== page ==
Spain rating hold, US earnings lift Philippine Peso & Asian Foreign eXchange; intervention seen

Emerging Asian currencies led by the Korean won and the Philippine peso hit new highs on Wednesday as concerns over the global economy eased after strong U..S. corporate earnings and a credit ratings affirmation for Spain.

Traders said the potential for further gains was limited, with central banks seen as stepping into the market to stem the rise of the currencies, which make exports more expensive.

The South Korean won hit a one-year high, while the Taiwan dollar climbed a five-month peak on inflows from foreign financial inflows.

The Philippine peso reached its highest in more than five and half years, but it gave up some of the gains after the central bank was spotted buying dollars, traders said.

The Singapore dollar barely moved on similar intervention by the authority, dealers said.

Asian stocks also rose on Wednesday, boosted by Moody's decision to retain Spain's investment grade rating, assuaging widespread fears that it would be cut to junk status.

Strong earnings from US firms also improved risk appetite.

"The positive sentiment appears to be sustained," said Frances Cheung, senior strategist at Credit Agricole CIB in Hong Kong.

"However, Asian policy makers may not want to see their currencies too strong. I expect them to jump into the market trying to cap currency strength," she added.

Emerging Asian countries heavily rely on exports and the recent slowing global economy, especially China, has kept investors from chasing regional assets including currencies.

The risk sentiment is likely to depend on China's third-quarter growth due on Thursday.

Still, Credit Agricole's Cheung said slowing growth in the world's second-largest economy may not much deter a firm trend in emerging Asian currencies.

"There could be downside risk from China GDP, but the data may not be very worrying, given China's recent yuan-fixing," Cheung said.

The People's Bank of China has been fixing the yuan's mid-point firmer, helping the currency hit record highs, even though its economy has cooled.


The Taiwan dollar strengthened to 29.142 to the US dollar, its highest since May 2 on inflows from foreign financial institutions.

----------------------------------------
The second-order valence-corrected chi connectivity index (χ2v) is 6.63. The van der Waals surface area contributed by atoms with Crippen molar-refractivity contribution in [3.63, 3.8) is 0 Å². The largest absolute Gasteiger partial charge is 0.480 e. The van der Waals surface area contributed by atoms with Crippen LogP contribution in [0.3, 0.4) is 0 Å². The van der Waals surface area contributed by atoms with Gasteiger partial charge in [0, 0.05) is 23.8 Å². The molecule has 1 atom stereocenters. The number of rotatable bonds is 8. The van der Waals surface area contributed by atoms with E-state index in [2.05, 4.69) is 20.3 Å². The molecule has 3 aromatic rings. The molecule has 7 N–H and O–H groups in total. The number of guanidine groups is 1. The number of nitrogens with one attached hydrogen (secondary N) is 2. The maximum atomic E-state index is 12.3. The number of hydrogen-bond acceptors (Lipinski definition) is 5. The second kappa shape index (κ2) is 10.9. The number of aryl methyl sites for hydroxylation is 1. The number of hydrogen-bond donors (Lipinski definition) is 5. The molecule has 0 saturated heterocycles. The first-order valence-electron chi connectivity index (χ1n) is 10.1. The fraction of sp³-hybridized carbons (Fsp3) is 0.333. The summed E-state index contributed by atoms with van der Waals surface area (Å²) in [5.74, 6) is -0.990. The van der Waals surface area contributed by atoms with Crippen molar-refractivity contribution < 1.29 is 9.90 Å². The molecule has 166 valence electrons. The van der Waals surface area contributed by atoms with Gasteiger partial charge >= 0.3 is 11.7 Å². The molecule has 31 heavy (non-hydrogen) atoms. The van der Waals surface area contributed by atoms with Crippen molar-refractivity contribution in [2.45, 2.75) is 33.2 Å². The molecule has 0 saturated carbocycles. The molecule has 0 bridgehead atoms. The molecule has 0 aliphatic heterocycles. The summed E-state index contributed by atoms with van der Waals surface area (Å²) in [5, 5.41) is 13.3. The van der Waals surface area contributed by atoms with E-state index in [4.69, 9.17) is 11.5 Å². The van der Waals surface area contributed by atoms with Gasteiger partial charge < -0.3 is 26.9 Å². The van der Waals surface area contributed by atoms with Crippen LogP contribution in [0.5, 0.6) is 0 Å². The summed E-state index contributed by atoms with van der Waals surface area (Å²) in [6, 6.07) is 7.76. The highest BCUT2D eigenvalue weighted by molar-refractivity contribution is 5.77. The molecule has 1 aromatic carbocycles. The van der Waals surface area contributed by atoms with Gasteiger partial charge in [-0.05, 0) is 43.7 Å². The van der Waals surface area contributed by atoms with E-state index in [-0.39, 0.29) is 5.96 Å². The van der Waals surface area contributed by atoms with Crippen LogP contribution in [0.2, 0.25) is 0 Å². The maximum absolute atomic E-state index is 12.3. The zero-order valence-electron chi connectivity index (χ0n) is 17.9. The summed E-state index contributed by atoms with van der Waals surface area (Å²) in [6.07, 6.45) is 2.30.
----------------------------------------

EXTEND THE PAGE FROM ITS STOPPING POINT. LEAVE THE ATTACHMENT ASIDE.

Its upside was limited as the island's importers including oil companies bought greenbacks, dealers said.

The central bank was spotted intervening to stem the Taiwan dollar's strength, but its US dollar bids were not that strong, they added.


The won advanced for a fifth consecutive session to hit 1,103.3 per dollar, its strongest since Oct. 31.

The South Korean currency is seen heading to the previous peak of 1,100, given improving risk appetite, but investors stayed cautious over possible dollar-buying intervention by the foreign exchange authorities.

Importers bought dollars for payments on dips, while some offshore funds took profits.

"We may see the 1,100. But not that soon. Exporters are not active enough to push the won there," said a foreign bank dealer in Seoul.


The Philippine peso jumped to 41.160 to the dollar, its strongest since March 2008, on remittance inflows and solid economic fundamentals.

The peso found some resistance as the central bank was spotted buying greenbacks below 41.20, prompting offshore funds and interbank speculators to chase dollars, dealers said.

But some dealers saw the peso's retreat as opportunities to buy the local unit on dips.

"Market sentiment is still to sell the dollar on rallies. So any bounce to 41.30 would be a chance to either reinstate or add on to short-dollar positions," said a foreign bank dealer in Manila.


The ringgit hit 3.0390 per dollar, its firmest since Sept. 14, as interbank speculators chased the local currency, tracking a firm euro and other risky assets.

Still, the Malaysian unit could not extend gains as the Singapore dollar was capped by spotted intervention.


The Singapore dollar barely changed as the central bank was spotted buying US dollar to stem the local unit's strength, dealers said.

Agent banks of the Monetary Authority of Singapore were seen preventing the city-state's currency from strengthening past 1.2180 to the greenback, according to dealers.

The intervention came as Singapore reported a surprise drop in non-oil domestic exports in September, disappointing market expectations of a slight growth.

Business Recorder 

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